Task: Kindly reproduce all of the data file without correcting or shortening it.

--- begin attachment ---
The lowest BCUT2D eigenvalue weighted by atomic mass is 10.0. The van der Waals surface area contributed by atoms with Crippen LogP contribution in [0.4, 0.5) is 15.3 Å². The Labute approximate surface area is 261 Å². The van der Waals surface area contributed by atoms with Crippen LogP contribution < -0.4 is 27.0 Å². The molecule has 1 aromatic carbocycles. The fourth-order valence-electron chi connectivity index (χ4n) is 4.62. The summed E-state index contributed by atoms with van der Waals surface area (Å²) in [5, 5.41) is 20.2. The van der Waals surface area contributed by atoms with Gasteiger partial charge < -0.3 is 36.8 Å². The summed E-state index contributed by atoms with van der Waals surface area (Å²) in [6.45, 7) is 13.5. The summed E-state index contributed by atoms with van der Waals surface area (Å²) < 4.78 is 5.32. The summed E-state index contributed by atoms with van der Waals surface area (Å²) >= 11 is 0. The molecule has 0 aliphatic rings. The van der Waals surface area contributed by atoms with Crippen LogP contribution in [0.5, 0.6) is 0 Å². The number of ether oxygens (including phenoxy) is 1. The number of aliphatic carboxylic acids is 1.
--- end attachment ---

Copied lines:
The lowest BCUT2D eigenvalue weighted by atomic mass is 10.0. The van der Waals surface area contributed by atoms with Crippen LogP contribution in [0.4, 0.5) is 15.3 Å². The Labute approximate surface area is 261 Å². The van der Waals surface area contributed by atoms with Crippen LogP contribution < -0.4 is 27.0 Å². The molecule has 1 aromatic carbocycles. The fourth-order valence-electron chi connectivity index (χ4n) is 4.62. The summed E-state index contributed by atoms with van der Waals surface area (Å²) in [5, 5.41) is 20.2. The van der Waals surface area contributed by atoms with Gasteiger partial charge < -0.3 is 36.8 Å². The summed E-state index contributed by atoms with van der Waals surface area (Å²) in [6.45, 7) is 13.5. The summed E-state index contributed by atoms with van der Waals surface area (Å²) < 4.78 is 5.32. The summed E-state index contributed by atoms with van der Waals surface area (Å²) >= 11 is 0. The molecule has 0 aliphatic rings. The van der Waals surface area contributed by atoms with Crippen LogP contribution in [0.5, 0.6) is 0 Å². The number of ether oxygens (including phenoxy) is 1. The number of aliphatic carboxylic acids is 1.